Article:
Peripatesis: Spiritual Authority, Slaughter At Lake Trasimene.

‘Peripatesis’ is a made-up word related to the word ‘peripatetic’, which is an adjective that means ‘roaming’ or ‘meandering’. I’ve always liked to think of knowledge as a huge structure through which a person could walk, sprint, dive, climb, or fly in as straightforward or peripatetic a fashion as they like.

Here’s are my recent wanderings and wonderings:

Harris, S. Waking Up, p. 119-206

Harris begins the chapter on meditation with a whirlwind tour through evidence for its effectiveness that will by now be familiar to anyone who has been paying attention — smaller amygdalae, more cortical thickness, changes in the structure of the corpus callosum and hippocampus, more empathy, less anxiety over pain, an increased ability to self-regulate attention and emotion, etc. Even though there is a subset of meditators who’s life gets worse as a result of their practice, this is not the case for most of us.

He then discusses two possible approaches to spiritual inquiry: gradual and immediate. Some schools of thought are predicated on the idea that one must slowly come to realize that consciousness is intrinsically free of the self, and others claim that this can be done directly. Harris reveals his preference for immediacy by repeatedly stating that egoless awareness is right on the surface and that many practices are simply a means of overlooking this insight, but acknowledges that most people are so profoundly lost in thought that they must be taught to see this truth one breath at a time.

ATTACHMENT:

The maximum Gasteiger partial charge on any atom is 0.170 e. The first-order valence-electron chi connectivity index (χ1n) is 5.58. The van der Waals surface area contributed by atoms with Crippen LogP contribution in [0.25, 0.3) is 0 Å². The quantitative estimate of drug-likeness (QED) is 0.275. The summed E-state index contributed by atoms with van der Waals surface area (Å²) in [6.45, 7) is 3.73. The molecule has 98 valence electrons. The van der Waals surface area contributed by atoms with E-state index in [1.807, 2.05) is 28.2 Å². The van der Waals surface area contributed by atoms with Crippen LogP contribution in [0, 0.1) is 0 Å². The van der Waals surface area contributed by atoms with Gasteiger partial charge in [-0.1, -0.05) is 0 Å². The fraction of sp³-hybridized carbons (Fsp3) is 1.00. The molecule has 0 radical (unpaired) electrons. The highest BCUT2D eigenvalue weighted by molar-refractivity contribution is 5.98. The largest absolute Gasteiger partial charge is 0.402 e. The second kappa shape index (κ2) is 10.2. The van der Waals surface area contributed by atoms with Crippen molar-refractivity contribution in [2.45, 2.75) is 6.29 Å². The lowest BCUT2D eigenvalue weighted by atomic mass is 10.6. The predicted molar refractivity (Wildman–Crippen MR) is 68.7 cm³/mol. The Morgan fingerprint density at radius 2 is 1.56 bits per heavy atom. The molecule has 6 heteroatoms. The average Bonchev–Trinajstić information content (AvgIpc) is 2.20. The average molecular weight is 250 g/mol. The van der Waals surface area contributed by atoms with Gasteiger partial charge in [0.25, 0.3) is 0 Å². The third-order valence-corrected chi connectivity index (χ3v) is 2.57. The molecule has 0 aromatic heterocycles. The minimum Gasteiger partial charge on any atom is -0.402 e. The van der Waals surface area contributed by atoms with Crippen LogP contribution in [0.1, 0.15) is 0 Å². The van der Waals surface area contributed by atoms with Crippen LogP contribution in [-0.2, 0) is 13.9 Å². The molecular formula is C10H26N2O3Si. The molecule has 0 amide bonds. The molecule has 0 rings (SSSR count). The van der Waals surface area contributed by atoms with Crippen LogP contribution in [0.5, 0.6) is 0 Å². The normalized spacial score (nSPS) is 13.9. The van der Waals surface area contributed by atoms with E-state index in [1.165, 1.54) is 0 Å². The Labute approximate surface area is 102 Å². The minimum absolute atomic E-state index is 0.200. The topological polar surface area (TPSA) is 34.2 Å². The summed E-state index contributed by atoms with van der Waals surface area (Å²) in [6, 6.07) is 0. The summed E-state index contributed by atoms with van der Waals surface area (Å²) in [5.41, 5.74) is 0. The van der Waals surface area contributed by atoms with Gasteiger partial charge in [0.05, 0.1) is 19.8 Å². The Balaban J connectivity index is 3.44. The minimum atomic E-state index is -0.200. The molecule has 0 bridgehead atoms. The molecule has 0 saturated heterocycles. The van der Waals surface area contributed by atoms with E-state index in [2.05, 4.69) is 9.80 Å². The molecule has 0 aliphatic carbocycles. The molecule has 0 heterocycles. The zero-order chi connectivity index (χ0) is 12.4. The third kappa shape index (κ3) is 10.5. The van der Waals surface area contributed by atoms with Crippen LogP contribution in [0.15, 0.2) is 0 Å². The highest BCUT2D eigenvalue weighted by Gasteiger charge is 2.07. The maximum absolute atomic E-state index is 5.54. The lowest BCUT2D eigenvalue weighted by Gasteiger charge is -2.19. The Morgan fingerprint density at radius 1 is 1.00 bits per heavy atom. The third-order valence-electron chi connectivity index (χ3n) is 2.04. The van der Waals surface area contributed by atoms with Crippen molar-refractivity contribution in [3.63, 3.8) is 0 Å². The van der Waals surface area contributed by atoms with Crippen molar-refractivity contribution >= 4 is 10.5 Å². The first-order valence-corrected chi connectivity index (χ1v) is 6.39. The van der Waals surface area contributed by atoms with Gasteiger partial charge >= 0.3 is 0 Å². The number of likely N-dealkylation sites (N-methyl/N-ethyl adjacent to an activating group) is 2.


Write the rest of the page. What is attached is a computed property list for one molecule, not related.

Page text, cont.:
Chapter 5 goes into some depth discussing the problem of spiritual authority. It simply isn’t possible to fake being an expert martial artist or physicist in the same way one can fake being a contemplative adept, which creates vast possibilities for anyone charismatic and psycopathic enough to attempt to do so.  What’s more, it is also possible for gurus of various stripes to simultaneously be in possession of genuine spiritual insights and enormous character flaws. It would seem that there is little anyone can do with respect to spiritual authorities but to tread lightly, and to listen if that little inner voice says this isn’t right.